Producing realistic three-dimensional models is not easy but getting the lighting and modeling right leads to convincing results. Of course, it helps to know a few rendering tricks to create visually stunning 3D images! In today’s guide, we are outlining pro techniques for creating photo-realistic 3D renders:

Rounded Edges

Observing real-world objects is paramount to creating life-like 3D images. In nature, objects have soft edges. Even manufactured objects do not have razor-sharp edges; there is always a slight roundness to where two opposing surfaces meet.

Unfortunately, many 3D artists make the mistake of leaving the edges sharp, which tends to make objects appear stark and unrealistic.

Make sure that the edges of your models are slightly rounded, never sharp, so these details catch the highlights properly. Beveling the edges of objects also brings out more details in the scene, helping add realism to the images. If you’re unsure where to start, explore our many animation and special effects courses here.

Motion Blur for Animated Renders

Some level of motion blur is needed when it comes to rendering animated scenes. This effect helps blend the frames as a subject move too quickly in a scene, an effect that older cameras used to capture. These days, however, cameras have high-speed shutters, which virtually eliminated motion blur.

Each frame stands still in time and without applying the motion blur effect, the movement of the characters or objects won’t smooth at all.  By using the motion blur effect, the frames move smoothly and the objects appear natural. The animation looks as if it was captured on a camera.

Blurred Background

Blurring the background is one of the simplest ways to sell the believability of your renders. Applying depth effects adds realism to certain scenes because the effect is something we associate with real-life photography.

Photoshop is one of the most popular programs to use for applying depth effects. Use a shallow depth of field to highlight the subject, adjust the depth effects in the background. Do note, however, that depth effects can be calculated during render time within your primary app or applied in post-production.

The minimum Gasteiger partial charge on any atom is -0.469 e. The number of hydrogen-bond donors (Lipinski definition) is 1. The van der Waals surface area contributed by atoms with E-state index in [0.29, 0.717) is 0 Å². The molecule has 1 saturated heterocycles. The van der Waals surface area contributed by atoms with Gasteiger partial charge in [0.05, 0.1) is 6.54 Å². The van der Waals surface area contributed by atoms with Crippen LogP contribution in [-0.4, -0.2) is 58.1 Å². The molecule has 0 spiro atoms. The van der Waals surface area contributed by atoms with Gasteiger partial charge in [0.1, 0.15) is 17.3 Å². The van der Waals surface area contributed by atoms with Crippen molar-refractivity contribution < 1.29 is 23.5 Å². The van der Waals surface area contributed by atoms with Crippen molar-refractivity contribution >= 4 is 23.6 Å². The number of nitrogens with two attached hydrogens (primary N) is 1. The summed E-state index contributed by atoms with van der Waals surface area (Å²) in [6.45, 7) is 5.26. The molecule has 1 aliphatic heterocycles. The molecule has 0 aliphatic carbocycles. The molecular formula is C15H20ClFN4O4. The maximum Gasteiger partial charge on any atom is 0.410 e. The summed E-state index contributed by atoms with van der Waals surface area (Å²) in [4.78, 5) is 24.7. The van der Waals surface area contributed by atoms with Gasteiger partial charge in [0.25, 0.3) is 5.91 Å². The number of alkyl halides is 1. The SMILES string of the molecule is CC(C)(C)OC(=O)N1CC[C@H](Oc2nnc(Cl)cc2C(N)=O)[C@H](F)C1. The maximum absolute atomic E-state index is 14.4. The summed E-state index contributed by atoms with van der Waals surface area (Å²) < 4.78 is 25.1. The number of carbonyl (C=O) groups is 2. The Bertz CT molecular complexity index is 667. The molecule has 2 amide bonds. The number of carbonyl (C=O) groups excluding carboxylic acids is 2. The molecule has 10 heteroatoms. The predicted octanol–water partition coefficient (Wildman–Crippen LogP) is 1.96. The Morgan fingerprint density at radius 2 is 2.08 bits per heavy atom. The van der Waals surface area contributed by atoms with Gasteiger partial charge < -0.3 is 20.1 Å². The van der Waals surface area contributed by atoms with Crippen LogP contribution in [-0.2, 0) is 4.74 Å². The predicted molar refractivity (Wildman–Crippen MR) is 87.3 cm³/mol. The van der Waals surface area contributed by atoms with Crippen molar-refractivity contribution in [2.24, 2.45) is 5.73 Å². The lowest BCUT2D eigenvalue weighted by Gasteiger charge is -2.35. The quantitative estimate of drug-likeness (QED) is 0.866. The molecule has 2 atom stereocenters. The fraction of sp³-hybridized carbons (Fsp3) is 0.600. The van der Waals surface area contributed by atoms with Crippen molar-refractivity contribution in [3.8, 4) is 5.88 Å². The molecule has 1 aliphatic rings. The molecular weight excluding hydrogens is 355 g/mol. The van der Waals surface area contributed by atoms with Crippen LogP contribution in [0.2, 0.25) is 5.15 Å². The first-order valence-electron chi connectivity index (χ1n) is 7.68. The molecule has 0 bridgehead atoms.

If you’re on a tight schedule, apply the depth effects in post-production, this is the quickest way to do it. That said, setting up the depth of field within your 3D application offers more control over the blurring effect.

Color Aberration

Color aberration is often seen in real-world photography. This effect occurs when a lens was unable to render all the color channels at the same convergence point, which results in a subtle show of red or blue outline in high contrast edges.

Color aberration does not occur naturally in CG lighting but it can be managed using Photoshop. Simply offset the render’s red and blue channels by a pixel or so. Although color aberration could add photorealism to a 3D scene, do not overdo it. This is the kind of effect that requires subtlety.

Add Asymmetry

Turning on symmetry makes modeling or sculpting a character much easier for most artists. But for creating life-like renders, consider turning off this feature. Asymmetry allows you to create realistic and dynamic scenes by adding asymmetric variance to your character. The asymmetric effect adds exceptional appeal to your final image.

Linear Workflow

Linear workflow refers to an approach to shading, lighting and rendering. This concept ensures that the calculation of color and light from render to post-production is correct. The fact is, a computer monitor present images differently, making an image appear dark when it shouldn’t be dark at all.

You cannot simply brighten the image to make it less dark because the image could look washed out. Color bleeding is also likely to occur if the calculation was wrong. You have to apply gamma correction to a render to ensure that the image is showing correctly on the screen. The concept of linear workflow can be confusion for beginners that’s why it’s important to read up and know more about it to improve your 3D renders.

Mimic Real-World Lighting

The right lighting makes a world of difference to 3D renderings. Light affects how we perceive objects in a scene. Lighting can be used to set the mood of the scene and the illumination could make a scene appear natural. This is the reason why lighting is an important element in conventional photography and paintings.

For 3D renders, you can use ordinary light sources to enhance the photo-realism of the image. V-Ray and other rendering engines could mimic the natural distribution of light into the 3D rendering. Experimenting with direct and indirect lighting could also enhance the photorealism of your renders. You can also use IES light profiles to mimic real-world lighting.

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